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Bcachefs Working Towards Online Fsck, Faster Mount Times

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  • Bcachefs Working Towards Online Fsck, Faster Mount Times

    Phoronix: Bcachefs Working Towards Online Fsck, Faster Mount Times

    In the works now for over three years has been BCachefs that doesn't receive nearly as much attention as Btrfs, Stratis, ZFS On Linux, or other next-gen Linux storage options, but it does continue making progress and still possesses a lot of potential...

    http://www.phoronix.com/scan.php?pag...-2018-December

  • #2
    Bcachefs is possibly the only sane candidate for a next-gen FS. Too bad all the big companies are placing their bets on others, like the bloated and eternally-in-beta Btrfs, which is already deprecated by RH. Or ZFS, which is useless on the desktop. Or Stratis, which is just a wrapper around existing tools, playing catch-up, and won't offer anything actually useful for years.

    Unless some big corp get behind this project, it's doomed to not gain any momentum. This guy needs money to earn a full-time salary so that he can dedicate all his time to it. He also needs some help to speed things up, but then he also needs some good recruiters to vet the incompetent candidates, because otherwise it will be Btrfs again lol.

    I wish him all the best. Linux really needs a proper and capable filesystem at last.

    Comment


    • #3
      Originally posted by anarki2 View Post
      Bcachefs is possibly the only sane candidate for a next-gen FS. Too bad all the big companies are placing their bets on others, like the bloated and eternally-in-beta Btrfs, which is already deprecated by RH. Or ZFS, which is useless on the desktop. Or Stratis, which is just a wrapper around existing tools, playing catch-up, and won't offer anything actually useful for years.

      Unless some big corp get behind this project, it's doomed to not gain any momentum. This guy needs money to earn a full-time salary so that he can dedicate all his time to it. He also needs some help to speed things up, but then he also needs some good recruiters to vet the incompetent candidates, because otherwise it will be Btrfs again lol.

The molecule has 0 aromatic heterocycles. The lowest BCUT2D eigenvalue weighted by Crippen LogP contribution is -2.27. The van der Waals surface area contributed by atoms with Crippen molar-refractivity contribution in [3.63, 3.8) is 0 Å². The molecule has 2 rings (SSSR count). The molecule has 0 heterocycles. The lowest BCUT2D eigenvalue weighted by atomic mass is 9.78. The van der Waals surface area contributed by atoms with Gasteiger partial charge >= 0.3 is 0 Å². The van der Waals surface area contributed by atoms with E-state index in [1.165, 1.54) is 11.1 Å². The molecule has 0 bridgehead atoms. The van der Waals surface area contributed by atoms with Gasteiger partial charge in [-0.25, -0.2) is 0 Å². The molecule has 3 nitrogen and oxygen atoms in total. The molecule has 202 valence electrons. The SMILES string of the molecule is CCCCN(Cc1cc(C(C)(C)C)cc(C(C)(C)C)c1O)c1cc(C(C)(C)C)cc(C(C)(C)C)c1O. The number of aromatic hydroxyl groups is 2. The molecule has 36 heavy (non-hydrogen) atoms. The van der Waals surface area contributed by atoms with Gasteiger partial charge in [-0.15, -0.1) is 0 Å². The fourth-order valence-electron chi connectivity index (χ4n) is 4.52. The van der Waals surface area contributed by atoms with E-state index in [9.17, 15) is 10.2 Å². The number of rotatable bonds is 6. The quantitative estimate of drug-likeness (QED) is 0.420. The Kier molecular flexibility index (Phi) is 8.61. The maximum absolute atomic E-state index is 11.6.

I wish him all the best. Linux really needs a proper and capable filesystem at last.
      Apart from sponsoring him, I'm concerned about how long he'll keep maintaining the FS once he's landed it.
      He pretty much doesn't support bcache anymore, will it be the same with bcachefs?
      (I believe Namesys did the same thing with Reiserfs when they started Reiser4).

      Comment


      • #4
        Alright... so let's do a quick compare between bcachefs (according to it's webpage) and BTRFS which is the only real competition.
        Feature BcacheFS BTRFS
        Data checksum Nope (not used, but implemented) Yup
        Metadata checksum ??? (not used???, but implemented) Yup
        Replication Nope RAID0, RAID1, RAID10, RAID5, RAID6, DUPLICATION (*RAID5/6 is not recommended)
        Compression Nope ZLIB, LZO, ZSTD
        Encryption Yup (but stated unreliable) Nope
        Quotas Nope Yup (but not recommended)
        References: https://bcachefs.org/ https://btrfs.wiki.kernel.org/index.php/Status
        https://bcachefs.org/Todo/
        I may be biased towards btrfs since I am both a fan of it and use it daily for many machines (without a single problem just for the record).
        I try to be unbisased , and have based this on just what is CLAIMED to be working from the references. While I have nothing against bcachefs at all it is not really there yet (or the website is outdated) as far as I am able to understand.

        Now I hope bcachefs does get there, but so far there is not many useful things working it seems.
        Replication is there, but it not taken advantage of which means it is useless in it's current form, which makes scrubbing and auto-repair impossible and therefore useless compared to btrfs where this has been working quite well at least since kernel 4.4.

        http://www.dirtcellar.net

        Comment


        • #5
          Originally posted by waxhead View Post
          Alright... so let's do a quick compare between bcachefs (according to it's webpage) and BTRFS which is the only real competition.
          Feature BcacheFS BTRFS
          Data checksum Nope (not used, but implemented) Yup
          Metadata checksum ??? (not used???, but implemented) Yup
          Replication Nope RAID0, RAID1, RAID10, RAID5, RAID6, DUPLICATION (*RAID5/6 is not recommended)
          Compression Nope ZLIB, LZO, ZSTD
          Encryption Yup (but stated unreliable) Nope
          Quotas Nope Yup (but not recommended)
          References: https://bcachefs.org/ https://btrfs.wiki.kernel.org/index.php/Status
          https://bcachefs.org/Todo/
          I may be biased towards btrfs since I am both a fan of it and use it daily for many machines (without a single problem just for the record).
          I try to be unbisased , and have based this on just what is CLAIMED to be working from the references. While I have nothing against bcachefs at all it is not really there yet (or the website is outdated) as far as I am able to understand.

          Now I hope bcachefs does get there, but so far there is not many useful things working it seems.